Long Beach ePrix on April 2
Street circuit dubbed "America's Monaco"
Long Beach a "true classic" - Mario Andretti
Monaco may be the ritziest – and the richest – street circuit venue, but California’s Long Beach could be the coolest place to go racing anywhere in the world.
This weekend, the street circuit in the Golden State is promising to serve up “shoreline shockwaves” as it hosts the Long Beach ePrix.
Round six of the Formula E World Championship is heading to the iconic seaside city for its only race in the United States and the last stop before the world’s only all electric racing series returns to its European heartland.
Long Beach is dubbed “America’s Monaco” by U.S. motorsport fans – a nod to its picturesque coastal setting.
The Southern Californian track may not exude the wealth and glamor of Monte Carlo but it has the distinction of being the oldest and most enduring street circuit anywhere in the U.S.
“It’s become a true classic,” American racing legend Mario Andretti told CNN. “Who would have thought it would have become a marquee event as far as street racing was concerned?
“It could be America’s Monaco, it’s got some flavor like that. When you’re sailing down the straight you have the harbor on the left, ships and you can even see the Queen Mary.
“But Monaco will always be Monaco and Long Beach will always be Long Beach.”
Long Beach opened its doors in 1975 and the following year F1 added a second race, the United States Grand Prix West, at the popular seashore circuit.
Andretti took the checkered flag there in 1977 – one year before he was crowned F1 world champion – and the Pennsylvanian racer remains the last American to win a U.S. Grand Prix.
“My memory of the ’77 win is that I followed Jody Scheckter for almost the entire race and I then made a ‘Hail Mary’ pass on the very last lap at the end of the shoreline straight and that gave me a win.
“I go way back at Long Beach and that’s very special for me.”
Just like Monaco, Long Beach throws up some unique challenges for Formula E’s drivers, including bumpy asphalt and close walls.
The 1.30-mile (2.1-kilometer) circuit is a abbreviated version of the classic 2-mile (3.3-km) Long Beach layout, taking in the Marina’s start-finish line and a tricky final hairpin.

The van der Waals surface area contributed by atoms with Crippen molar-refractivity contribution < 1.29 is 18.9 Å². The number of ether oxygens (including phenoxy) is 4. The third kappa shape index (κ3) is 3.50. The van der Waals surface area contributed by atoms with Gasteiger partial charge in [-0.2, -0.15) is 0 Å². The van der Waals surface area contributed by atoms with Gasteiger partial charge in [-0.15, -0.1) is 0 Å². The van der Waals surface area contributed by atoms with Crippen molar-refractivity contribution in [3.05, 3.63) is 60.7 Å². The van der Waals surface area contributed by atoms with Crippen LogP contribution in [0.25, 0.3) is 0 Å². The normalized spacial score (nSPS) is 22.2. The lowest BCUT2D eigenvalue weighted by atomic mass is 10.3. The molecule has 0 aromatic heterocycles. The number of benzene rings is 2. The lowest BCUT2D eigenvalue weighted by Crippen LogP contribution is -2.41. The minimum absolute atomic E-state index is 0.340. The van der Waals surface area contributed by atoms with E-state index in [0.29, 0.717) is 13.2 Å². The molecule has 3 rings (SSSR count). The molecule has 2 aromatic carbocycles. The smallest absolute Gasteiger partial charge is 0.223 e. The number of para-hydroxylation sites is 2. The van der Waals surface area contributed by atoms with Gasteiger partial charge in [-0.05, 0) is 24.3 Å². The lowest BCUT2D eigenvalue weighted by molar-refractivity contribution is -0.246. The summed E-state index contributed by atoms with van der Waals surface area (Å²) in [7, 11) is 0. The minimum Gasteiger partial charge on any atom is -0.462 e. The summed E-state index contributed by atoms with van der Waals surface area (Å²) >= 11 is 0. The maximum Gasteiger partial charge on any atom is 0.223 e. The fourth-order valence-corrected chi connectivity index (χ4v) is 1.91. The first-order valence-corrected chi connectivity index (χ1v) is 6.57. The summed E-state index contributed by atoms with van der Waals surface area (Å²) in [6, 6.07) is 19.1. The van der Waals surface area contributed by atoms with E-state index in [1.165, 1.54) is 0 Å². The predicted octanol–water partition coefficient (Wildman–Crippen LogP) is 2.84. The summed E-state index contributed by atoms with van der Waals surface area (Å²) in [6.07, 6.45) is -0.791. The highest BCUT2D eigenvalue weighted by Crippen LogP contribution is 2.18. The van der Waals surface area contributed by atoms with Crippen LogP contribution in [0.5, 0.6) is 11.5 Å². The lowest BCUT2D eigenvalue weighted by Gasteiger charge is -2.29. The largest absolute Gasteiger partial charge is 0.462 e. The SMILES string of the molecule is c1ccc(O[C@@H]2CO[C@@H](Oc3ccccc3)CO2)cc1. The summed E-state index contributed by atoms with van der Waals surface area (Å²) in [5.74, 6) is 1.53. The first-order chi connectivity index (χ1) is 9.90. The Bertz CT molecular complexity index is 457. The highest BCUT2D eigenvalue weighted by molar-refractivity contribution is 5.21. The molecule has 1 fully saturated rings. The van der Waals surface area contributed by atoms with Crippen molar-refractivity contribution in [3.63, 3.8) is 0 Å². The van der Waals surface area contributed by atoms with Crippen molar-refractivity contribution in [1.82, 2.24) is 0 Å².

“It’s got some uniques, like the iconic hairpin which is probably the slowest hairpin anywhere in the world,” adds Andretti, who has the distinction of winning at Long Beach in Formula One and IndyCar.
“As a driver you look at the circuit to see if it’s technical enough to keep your interest throughout and Long Beach certainly is.”
Andretti’s son Michael is keeping family interest alive this weekend, as president of the Andretti Formula E team, which will field drivers Robin Frijns and Simona di Silvestro – the sports only female racer.
For 76-year-old Andretti Sr, the advent of electric racing at Long Beach is further proof of the circuit’s relevance and reinvention.
“That’s something that I could never have predicted,” Andretti said of the world championship for electric cars. “Things have evolved over time. Long Beach has come of age, hosting a little bit of everything. It’s pretty much completing the cycle.”
In the first half of the 20th century, Long Beach was famous for its board walk, rollercoaster and seashore amusements along “The Pike.”
The Pike may be gone but the modern city still takes pride in its status as a waterfront playground, so there’s no excuse to miss sightseeing So-Cal style.
“Long Beach was not a thriving city, it became so,” says Andretti. “The Convention Center, hotels and restaurants flourished. Now it’s a place to be. There’s so much action there.”
If Long Beach does not satiate a party-goer’s appetite then wide Pacific Coast beaches, Disneyland and Los Angeles’ star-studded Hollywood Boulevard are all in range – a 20-mile drive north.
“I simply love the atmosphere in the States, the climate, the cities, the whole way of life,” says self-confessed Americanophile and Abt Schaeffler driver Daniel Abt.
“I’m looking forward to wandering around Los Angeles before focusing on Formula E.”
For locals looking for something a bit racy, the Long Beach ePrix is a hot ticket with entry starting at $25.
Fastest tree on wheels
Formula E may be taking the iconic Long Beach circuit to a new level but is the fastest tree on wheels taking the idea of “green” racing to new heights?
Formula E continues to celebrate green technology by hosting “The Cedar Rocket” race car at the Long Beach ePrix this weekend.
The car, carved from a single section of Western Red Cedar, entered the Guinness Book of Records in 2016 as the world’s “fastest motorized log.”
The vehicle, powered by an electric motor, clocked 47.64 miles per hour (76.63 kph) in Arizona earlier this year to earn its place in motoring history.
How things stand
Approaching the halfway stage of the Formula E season, Renault e.Dams racer Sebastien Buemi leads the drivers’ championship by 22 points.
Second-placed Di Grassi remains in the hunt and aims to make amends after he was stripped of his victory last time out in Mexico when the car he used for the first half of the race was found to be under weight.
“In Mexico we lost together, the next time we’ll win together,” said Di Grassi. “Being disqualified in Mexico was obviously a setback in the fight for the title.
“My goal is clear – I aim to fight for a podium finish and if possible victory. We’ve achieved this at ever race so far this season.”
Sam Bird, this season’s winner in Buenos Aires, and Jerome D’Ambrosio, who inherited victory in Mexico City, are third and fourth in the championship.
Begian D’Ambrosio can expect plenty of home support this weekend – The Dragon Racing team he drives for was founded by American entrepreneur Jay Penske and has its headquarters in Los Angeles.
Watch CNN’s dedicated Formula E show “Supercharged” on April 9 for the lowdown on Long Beach.